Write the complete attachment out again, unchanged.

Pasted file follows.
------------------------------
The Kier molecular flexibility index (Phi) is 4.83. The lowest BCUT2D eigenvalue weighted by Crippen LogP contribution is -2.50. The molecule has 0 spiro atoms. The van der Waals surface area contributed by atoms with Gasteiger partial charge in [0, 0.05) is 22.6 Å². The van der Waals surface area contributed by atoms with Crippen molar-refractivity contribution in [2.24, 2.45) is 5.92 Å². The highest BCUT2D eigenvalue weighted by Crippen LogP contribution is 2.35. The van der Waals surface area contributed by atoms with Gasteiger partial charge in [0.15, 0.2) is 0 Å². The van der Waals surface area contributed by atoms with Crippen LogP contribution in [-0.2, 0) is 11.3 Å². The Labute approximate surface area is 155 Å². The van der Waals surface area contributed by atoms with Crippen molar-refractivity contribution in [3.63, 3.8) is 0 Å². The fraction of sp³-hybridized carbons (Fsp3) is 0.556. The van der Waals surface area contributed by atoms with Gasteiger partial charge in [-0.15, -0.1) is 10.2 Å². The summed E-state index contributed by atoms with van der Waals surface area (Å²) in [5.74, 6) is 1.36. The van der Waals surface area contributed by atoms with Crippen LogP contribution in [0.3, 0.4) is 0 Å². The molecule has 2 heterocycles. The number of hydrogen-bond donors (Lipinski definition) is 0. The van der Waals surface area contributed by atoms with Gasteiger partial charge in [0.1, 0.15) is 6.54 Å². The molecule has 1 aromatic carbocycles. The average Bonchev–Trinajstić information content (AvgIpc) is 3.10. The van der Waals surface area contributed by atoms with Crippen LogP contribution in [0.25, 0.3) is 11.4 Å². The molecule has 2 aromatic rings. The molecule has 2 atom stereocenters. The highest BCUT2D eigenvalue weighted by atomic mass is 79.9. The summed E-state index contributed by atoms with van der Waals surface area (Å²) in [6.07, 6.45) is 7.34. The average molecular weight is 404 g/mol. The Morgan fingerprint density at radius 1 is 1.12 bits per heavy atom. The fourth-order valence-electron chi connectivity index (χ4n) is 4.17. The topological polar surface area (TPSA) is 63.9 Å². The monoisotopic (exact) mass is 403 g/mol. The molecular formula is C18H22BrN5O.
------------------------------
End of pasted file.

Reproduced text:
The Kier molecular flexibility index (Phi) is 4.83. The lowest BCUT2D eigenvalue weighted by Crippen LogP contribution is -2.50. The molecule has 0 spiro atoms. The van der Waals surface area contributed by atoms with Gasteiger partial charge in [0, 0.05) is 22.6 Å². The van der Waals surface area contributed by atoms with Crippen molar-refractivity contribution in [2.24, 2.45) is 5.92 Å². The highest BCUT2D eigenvalue weighted by Crippen LogP contribution is 2.35. The van der Waals surface area contributed by atoms with Gasteiger partial charge in [0.15, 0.2) is 0 Å². The van der Waals surface area contributed by atoms with Crippen LogP contribution in [-0.2, 0) is 11.3 Å². The Labute approximate surface area is 155 Å². The van der Waals surface area contributed by atoms with Crippen molar-refractivity contribution in [3.63, 3.8) is 0 Å². The fraction of sp³-hybridized carbons (Fsp3) is 0.556. The van der Waals surface area contributed by atoms with Gasteiger partial charge in [-0.15, -0.1) is 10.2 Å². The summed E-state index contributed by atoms with van der Waals surface area (Å²) in [5.74, 6) is 1.36. The van der Waals surface area contributed by atoms with Crippen LogP contribution in [0.3, 0.4) is 0 Å². The molecule has 2 heterocycles. The number of hydrogen-bond donors (Lipinski definition) is 0. The van der Waals surface area contributed by atoms with Gasteiger partial charge in [0.1, 0.15) is 6.54 Å². The molecule has 1 aromatic carbocycles. The average Bonchev–Trinajstić information content (AvgIpc) is 3.10. The van der Waals surface area contributed by atoms with Crippen LogP contribution in [0.25, 0.3) is 11.4 Å². The molecule has 2 aromatic rings. The molecule has 2 atom stereocenters. The highest BCUT2D eigenvalue weighted by atomic mass is 79.9. The summed E-state index contributed by atoms with van der Waals surface area (Å²) in [6.07, 6.45) is 7.34. The average molecular weight is 404 g/mol. The Morgan fingerprint density at radius 1 is 1.12 bits per heavy atom. The fourth-order valence-electron chi connectivity index (χ4n) is 4.17. The topological polar surface area (TPSA) is 63.9 Å². The monoisotopic (exact) mass is 403 g/mol. The molecular formula is C18H22BrN5O.